For gene length as a specific hypothesis, there is additional complexity, and we would thus prefer not to include it. First, length might be less important than other factors facilitating experimentation (such as protein abundance in HeLa cells, or orthologs in model organisms, etc). Regretfully we noted that a statistical approach, which considers multiple alternate possibilities (and we used in Stoeger et al., 2018) is not yet applicable to the COVID-19 literature as it has no predictive power. We believe that this mainly stems from the comparably low number of COVID-19 publications compared to the number of publications in the non-COVID-19 literature. Second – and we did not report so explicitly before – length has a non-linear relationship to publications within the non-COVID-19 literature. Though the earliest discovered genes tend to be short, the longest genes too are studied more than genes with an “average” length (but still studied less than the shortest genes).

Below we add an analysis of gene lengths, analogously to Figures 1D,E from the main manuscript.

Author response image 1
https://doi.org/10.7554/eLife.61981.sa2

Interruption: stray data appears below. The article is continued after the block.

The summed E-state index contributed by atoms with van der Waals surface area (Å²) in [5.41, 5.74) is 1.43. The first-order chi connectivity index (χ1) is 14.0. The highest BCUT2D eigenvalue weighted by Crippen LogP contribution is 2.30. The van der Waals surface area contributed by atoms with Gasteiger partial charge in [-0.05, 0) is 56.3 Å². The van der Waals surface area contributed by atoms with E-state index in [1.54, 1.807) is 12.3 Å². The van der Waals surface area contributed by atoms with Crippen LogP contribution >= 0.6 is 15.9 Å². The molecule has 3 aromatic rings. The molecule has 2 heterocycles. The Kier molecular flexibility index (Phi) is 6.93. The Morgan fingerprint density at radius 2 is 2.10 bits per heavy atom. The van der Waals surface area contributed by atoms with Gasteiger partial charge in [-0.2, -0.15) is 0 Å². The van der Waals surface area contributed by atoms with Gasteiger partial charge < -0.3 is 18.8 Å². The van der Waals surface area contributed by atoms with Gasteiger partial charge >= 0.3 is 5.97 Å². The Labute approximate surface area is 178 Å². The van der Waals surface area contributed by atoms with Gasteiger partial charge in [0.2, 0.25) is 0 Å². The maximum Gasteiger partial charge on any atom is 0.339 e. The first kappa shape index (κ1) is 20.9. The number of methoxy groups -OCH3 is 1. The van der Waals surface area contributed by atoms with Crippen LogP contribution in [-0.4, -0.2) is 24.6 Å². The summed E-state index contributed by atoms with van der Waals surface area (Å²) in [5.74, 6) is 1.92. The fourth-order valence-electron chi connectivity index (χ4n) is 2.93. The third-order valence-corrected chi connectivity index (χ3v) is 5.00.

Article and author information

Author details

  1. Thomas Stoeger

    Thomas Stoeger is in the Successful Clinical Response in Pneumonia Therapy (SCRIPT) Systems Biology Center, the Department of Chemical and Biological Engineering and the Northwestern Institute on Complex Systems (NICO), Northwestern University, Evanston, United States, and the Center for Genetic Medicine, Northwestern University School of Medicine, Chicago, United States

    Contribution
    Conceptualization, Resources, Data curation, Software, Formal analysis, Funding acquisition, Investigation, Visualization, Methodology, Writing - original draft, Project administration, Writing - review and editing
    For correspondence
    thomas.stoeger@northwestern.edu
    Competing interests
    No competing interests declared
    ORCID icon "This ORCID iD identifies the author of this article:" 0000-0002-5540-4278
  2. Luís A Nunes Amaral

    Luís A Nunes Amaral is in the Successful Clinical Response in Pneumonia Therapy (SCRIPT) Systems Biology Center, the Northwestern Institute on Complex Systems (NICO), the Department of Molecular Biosciences, and the Department of Physics and Astronomy, Northwestern University, Evanston, United States, and the Department of Medicine, Northwestern University School of Medicine, Chicago, United States